By Cathy Casden – On October 9, 2011, my then 4 year old daughter, Olivia was diagnosed with Type 1 Diabetes. We spent the day before at her cousin’s soccer game and Olivia just didn’t seem herself. By the time we got home that evening, we were convinced that she’d come down with the stomach bug making the rounds on our street. We tried to get her to sleep early, hoping a good night’s rest would make her well. But, she couldn’t get to sleep. I “slept” on the floor next to her bed and tried to comfort her as she restlessly alternated between feverish spells and multiple trips to the bathroom (I lost count at eight).
At 5:00 in the morning, she started panting, just like a dog would. At the time, I had no idea she was in Diabetic Ketoacidosis (DKA) and this was her body’s way of trying to rid itself of the built up acid. We quickly dressed and headed to Desert Regional Hospital. I thought they’d give her some IV fluids and maybe keep us overnight. I had no idea what lay ahead.
Once we arrived at the ER, we were called back into the triage area. In an effort to satisfy a nagging feeling that tugged at me the previous week, I asked the nurses to check for diabetes. They eyed each other reluctantly and agreed to test her, clearly trying to appease the “crazy mother.” When the meter beeped and 371 came up, my suspicions were confirmed. Things moved quickly and before we knew it, Olivia was in a bed with an IV and the race was on to find a facility that could treat her. Desert Regional has no Pediatric ICU and the nearest one at Loma Linda was full, so we were sent via ambulance to Riverside County Hospital in Moreno Valley.
We spent a total of four days in the hospital. The first 24 hours, Olivia was in Pediatric ICU on a constant insulin drip. Then, the next three days she was treated on the regular Pediatrics floor and we were given a crash course in the day-to-day management of Type 1 Diabetes. Our daughter’s new normal would involve counting carbs and injecting insulin. Strangely enough I already had experience with injections, as we had not one, but two, diabetic dogs when I was growing up. Of course, I never imagined that injecting insulin into our family dogs would be a training ground for my own child.
Then we were sent home. To say we were nervous would be an understatement. But, at some point we needed to return home and leave the safe cocoon of medical staff that surrounded us at the hospital. Armed with the knowledge we’d gained over the previous three days and instructions to call her doctor if her blood sugar was over 400, we headed home.
Those first few days and weeks at home were rough. It was difficult remembering all the steps that needed to happen to keep our child healthy. It was about this time that Olivia began to realize that this wasn’t going away. And in turn, we made a promise to her that we would do EVERYTHING in our power to help find the Cure for Type 1 Diabetes. She compared finding the Cure to playing hide and go seek, as though the Cure is hanging out under a bush, just waiting for someone to find it.
As we tried to settle back into our daily lives, we realized how isolated and lost we felt. We knew no one with this disease and felt the need to connect with others who could relate to what we were going through. Thankfully, a client of ours connected us with a long-time volunteer for JDRF (Juvenile Diabetes Research Foundation) and she was our lifeline. She’d been going through all these same challenges for a long time.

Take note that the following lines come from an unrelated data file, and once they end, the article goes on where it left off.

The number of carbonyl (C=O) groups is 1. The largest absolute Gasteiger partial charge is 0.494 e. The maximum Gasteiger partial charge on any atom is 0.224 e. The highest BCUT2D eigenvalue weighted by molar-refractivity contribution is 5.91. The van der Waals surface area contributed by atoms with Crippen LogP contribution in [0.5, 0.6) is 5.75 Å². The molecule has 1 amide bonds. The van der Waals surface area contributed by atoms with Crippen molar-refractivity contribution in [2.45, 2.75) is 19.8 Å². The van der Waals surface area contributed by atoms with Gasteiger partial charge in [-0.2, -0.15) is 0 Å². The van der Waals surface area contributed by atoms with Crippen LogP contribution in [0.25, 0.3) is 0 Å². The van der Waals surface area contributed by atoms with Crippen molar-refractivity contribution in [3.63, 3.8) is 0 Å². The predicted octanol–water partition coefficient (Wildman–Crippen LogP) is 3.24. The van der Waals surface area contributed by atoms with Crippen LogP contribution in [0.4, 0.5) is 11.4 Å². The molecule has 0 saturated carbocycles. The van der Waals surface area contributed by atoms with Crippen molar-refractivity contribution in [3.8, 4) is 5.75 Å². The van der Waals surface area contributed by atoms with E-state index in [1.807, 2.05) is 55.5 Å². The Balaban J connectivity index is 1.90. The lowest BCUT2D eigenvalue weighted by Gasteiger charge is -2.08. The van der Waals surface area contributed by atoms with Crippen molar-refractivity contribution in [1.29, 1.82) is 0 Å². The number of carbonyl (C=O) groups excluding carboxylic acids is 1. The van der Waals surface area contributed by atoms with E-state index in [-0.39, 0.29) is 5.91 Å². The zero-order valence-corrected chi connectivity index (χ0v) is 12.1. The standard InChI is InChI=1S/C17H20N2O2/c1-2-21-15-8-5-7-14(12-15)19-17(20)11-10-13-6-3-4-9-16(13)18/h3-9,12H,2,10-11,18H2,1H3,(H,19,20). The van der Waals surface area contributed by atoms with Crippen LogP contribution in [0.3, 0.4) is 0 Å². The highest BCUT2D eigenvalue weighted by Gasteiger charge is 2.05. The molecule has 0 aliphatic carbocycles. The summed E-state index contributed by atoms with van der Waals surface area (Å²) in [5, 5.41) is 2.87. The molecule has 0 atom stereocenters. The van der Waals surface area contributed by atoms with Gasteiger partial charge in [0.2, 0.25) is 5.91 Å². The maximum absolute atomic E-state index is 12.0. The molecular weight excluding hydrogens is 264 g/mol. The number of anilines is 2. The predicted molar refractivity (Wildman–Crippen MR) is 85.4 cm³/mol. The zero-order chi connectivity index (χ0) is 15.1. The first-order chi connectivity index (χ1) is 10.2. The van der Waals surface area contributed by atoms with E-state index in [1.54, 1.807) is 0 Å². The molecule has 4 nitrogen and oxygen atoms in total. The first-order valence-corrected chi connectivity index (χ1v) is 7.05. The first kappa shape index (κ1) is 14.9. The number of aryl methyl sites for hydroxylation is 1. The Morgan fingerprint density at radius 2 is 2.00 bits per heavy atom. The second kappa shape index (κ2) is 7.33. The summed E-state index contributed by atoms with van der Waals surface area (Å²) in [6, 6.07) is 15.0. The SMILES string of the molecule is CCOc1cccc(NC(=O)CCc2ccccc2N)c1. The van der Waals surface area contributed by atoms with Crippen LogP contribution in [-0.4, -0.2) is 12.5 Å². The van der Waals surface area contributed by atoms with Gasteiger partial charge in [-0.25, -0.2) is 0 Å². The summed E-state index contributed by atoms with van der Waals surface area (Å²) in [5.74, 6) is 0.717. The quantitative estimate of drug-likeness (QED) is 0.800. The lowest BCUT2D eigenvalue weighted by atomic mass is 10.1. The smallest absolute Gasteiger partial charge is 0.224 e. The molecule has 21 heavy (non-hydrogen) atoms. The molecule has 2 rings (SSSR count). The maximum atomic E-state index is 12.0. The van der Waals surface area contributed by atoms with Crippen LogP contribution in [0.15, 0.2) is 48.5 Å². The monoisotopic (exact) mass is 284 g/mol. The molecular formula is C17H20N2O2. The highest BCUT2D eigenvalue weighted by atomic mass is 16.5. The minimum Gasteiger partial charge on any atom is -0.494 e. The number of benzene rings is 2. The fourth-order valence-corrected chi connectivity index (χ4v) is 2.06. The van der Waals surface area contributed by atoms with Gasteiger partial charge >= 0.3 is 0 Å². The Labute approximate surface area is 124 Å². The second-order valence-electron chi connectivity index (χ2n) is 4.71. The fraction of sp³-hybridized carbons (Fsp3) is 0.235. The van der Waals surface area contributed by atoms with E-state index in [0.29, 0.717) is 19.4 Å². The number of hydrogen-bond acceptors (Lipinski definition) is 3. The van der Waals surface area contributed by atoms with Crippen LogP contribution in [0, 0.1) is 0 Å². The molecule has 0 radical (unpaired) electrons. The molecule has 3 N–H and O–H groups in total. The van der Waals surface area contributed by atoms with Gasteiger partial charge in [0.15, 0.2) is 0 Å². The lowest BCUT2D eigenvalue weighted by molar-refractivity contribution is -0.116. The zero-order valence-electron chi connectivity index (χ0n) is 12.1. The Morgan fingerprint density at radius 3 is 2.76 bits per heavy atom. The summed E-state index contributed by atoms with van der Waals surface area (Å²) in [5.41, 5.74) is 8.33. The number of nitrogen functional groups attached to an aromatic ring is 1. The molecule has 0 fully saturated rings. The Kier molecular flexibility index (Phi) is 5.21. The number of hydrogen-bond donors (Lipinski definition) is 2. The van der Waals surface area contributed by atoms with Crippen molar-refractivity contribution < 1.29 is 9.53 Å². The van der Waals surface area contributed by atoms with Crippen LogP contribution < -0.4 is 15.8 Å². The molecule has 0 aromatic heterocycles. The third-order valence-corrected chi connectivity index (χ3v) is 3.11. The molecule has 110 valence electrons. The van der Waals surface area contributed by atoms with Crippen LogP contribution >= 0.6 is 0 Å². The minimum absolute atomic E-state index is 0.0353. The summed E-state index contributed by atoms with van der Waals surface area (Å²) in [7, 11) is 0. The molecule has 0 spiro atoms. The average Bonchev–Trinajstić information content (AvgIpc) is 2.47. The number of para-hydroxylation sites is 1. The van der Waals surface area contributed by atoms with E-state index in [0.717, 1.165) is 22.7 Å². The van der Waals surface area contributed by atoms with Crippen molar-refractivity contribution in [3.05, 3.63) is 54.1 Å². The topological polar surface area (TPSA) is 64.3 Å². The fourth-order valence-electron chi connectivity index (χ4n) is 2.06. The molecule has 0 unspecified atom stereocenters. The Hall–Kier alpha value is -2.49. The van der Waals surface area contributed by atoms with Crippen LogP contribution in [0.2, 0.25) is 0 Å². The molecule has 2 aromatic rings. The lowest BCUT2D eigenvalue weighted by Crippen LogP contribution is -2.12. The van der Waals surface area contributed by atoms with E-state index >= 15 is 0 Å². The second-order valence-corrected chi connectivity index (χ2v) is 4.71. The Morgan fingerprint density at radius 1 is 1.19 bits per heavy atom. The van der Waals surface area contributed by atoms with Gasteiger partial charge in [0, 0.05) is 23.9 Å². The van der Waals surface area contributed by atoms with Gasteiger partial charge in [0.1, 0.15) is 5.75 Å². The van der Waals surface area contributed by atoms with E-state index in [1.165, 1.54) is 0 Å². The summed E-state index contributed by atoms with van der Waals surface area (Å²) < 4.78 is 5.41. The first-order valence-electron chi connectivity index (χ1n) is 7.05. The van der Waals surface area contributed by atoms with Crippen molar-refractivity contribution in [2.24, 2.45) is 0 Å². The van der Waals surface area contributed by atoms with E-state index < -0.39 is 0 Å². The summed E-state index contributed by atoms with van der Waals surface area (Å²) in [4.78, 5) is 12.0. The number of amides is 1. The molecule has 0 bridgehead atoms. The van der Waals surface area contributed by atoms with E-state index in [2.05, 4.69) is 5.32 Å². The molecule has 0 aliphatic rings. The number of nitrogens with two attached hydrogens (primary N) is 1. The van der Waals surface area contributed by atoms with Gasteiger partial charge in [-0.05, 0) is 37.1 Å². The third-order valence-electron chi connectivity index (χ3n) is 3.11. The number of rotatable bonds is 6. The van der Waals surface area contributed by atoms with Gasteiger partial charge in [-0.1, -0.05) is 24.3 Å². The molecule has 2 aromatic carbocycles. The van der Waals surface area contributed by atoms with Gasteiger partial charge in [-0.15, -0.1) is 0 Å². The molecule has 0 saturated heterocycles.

Since we couldn’t find any other support in the desert, we were determined to build it ourselves. We began by starting a group on Facebook called Desert Diabetes Families. The need for connection among these families was apparent and we were able to share experiences with many more Type 1 Families in the desert.
I became active in JDRF and even spent a year working in Government Relations. While that was very empowering, meeting with Senate and Congressional leaders, I truly felt that my JDRF calling was on a more local level. The need for a support group in the desert was still desperate. I knew that every day families were receiving a new Type 1 Diabetes diagnosis and had no place to turn for answers, help, and support.
So, my focus now is to build a strong community of Type 1 Families locally, a place to find understanding and share knowledge. We developed a strategy to find Type 1 Families in our area: using our existing Facebook group, the JDRF Facebook page and sending letters to all of the school district nurses to get the word out. We’re off to a great start and held our first meet and greet for desert Type 1 families. We had about 25 people attend, which included 5 new families! One of the new JDRF families has volunteered to be our Support Group Chair and we are planning on our first official support group meeting for early 2015.
Today, Type 1 Diabetes is just another part of our lives. Olivia can eat, drink, and do anything. Sure, diabetes makes itself known from time to time (especially during the early morning hours) but it is no longer a constantly overwhelming, scary thing. We’re three years in and experience really is the best tool for managing this disease.
Olivia recently started competitive ice skating and I’m very proud to say that in her first two competitions she won first place three times and second place once. I am so proud of her because not only did she get out on that ice and perform her programs wonderfully, she did it while also managing her diabetes. On those days Olivia won, not Type 1 Diabetes.